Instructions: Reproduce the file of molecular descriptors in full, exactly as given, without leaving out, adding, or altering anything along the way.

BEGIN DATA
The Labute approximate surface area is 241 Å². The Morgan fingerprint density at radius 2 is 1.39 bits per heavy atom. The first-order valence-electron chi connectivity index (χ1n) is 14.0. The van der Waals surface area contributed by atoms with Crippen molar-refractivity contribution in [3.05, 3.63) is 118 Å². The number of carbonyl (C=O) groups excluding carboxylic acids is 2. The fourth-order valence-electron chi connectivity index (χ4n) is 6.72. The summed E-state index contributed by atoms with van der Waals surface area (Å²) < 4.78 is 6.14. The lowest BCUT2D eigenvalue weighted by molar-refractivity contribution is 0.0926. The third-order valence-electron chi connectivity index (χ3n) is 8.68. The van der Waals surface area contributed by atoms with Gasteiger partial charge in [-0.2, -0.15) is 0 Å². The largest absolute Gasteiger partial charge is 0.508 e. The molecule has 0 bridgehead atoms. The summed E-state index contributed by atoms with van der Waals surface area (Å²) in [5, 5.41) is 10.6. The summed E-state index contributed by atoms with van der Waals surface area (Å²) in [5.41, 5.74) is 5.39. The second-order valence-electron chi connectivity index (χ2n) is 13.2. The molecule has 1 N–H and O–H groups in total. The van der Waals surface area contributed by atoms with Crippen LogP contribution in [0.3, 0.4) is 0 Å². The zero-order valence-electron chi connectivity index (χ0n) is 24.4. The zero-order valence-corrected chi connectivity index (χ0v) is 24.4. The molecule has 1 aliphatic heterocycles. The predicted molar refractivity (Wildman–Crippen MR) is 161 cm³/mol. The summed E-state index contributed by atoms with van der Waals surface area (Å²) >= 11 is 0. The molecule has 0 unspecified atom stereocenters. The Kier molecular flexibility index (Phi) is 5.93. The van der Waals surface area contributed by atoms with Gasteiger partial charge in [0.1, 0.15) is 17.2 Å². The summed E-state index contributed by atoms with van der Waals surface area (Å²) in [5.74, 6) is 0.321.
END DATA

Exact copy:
The Labute approximate surface area is 241 Å². The Morgan fingerprint density at radius 2 is 1.39 bits per heavy atom. The first-order valence-electron chi connectivity index (χ1n) is 14.0. The van der Waals surface area contributed by atoms with Crippen molar-refractivity contribution in [3.05, 3.63) is 118 Å². The number of carbonyl (C=O) groups excluding carboxylic acids is 2. The fourth-order valence-electron chi connectivity index (χ4n) is 6.72. The summed E-state index contributed by atoms with van der Waals surface area (Å²) < 4.78 is 6.14. The lowest BCUT2D eigenvalue weighted by molar-refractivity contribution is 0.0926. The third-order valence-electron chi connectivity index (χ3n) is 8.68. The van der Waals surface area contributed by atoms with Gasteiger partial charge in [-0.2, -0.15) is 0 Å². The largest absolute Gasteiger partial charge is 0.508 e. The molecule has 0 bridgehead atoms. The summed E-state index contributed by atoms with van der Waals surface area (Å²) in [5, 5.41) is 10.6. The summed E-state index contributed by atoms with van der Waals surface area (Å²) in [5.41, 5.74) is 5.39. The second-order valence-electron chi connectivity index (χ2n) is 13.2. The molecule has 1 N–H and O–H groups in total. The van der Waals surface area contributed by atoms with Crippen LogP contribution in [0.3, 0.4) is 0 Å². The zero-order valence-electron chi connectivity index (χ0n) is 24.4. The zero-order valence-corrected chi connectivity index (χ0v) is 24.4. The molecule has 1 aliphatic heterocycles. The predicted molar refractivity (Wildman–Crippen MR) is 161 cm³/mol. The summed E-state index contributed by atoms with van der Waals surface area (Å²) >= 11 is 0. The molecule has 0 unspecified atom stereocenters. The Kier molecular flexibility index (Phi) is 5.93. The van der Waals surface area contributed by atoms with Gasteiger partial charge in [0.1, 0.15) is 17.2 Å². The summed E-state index contributed by atoms with van der Waals surface area (Å²) in [5.74, 6) is 0.321.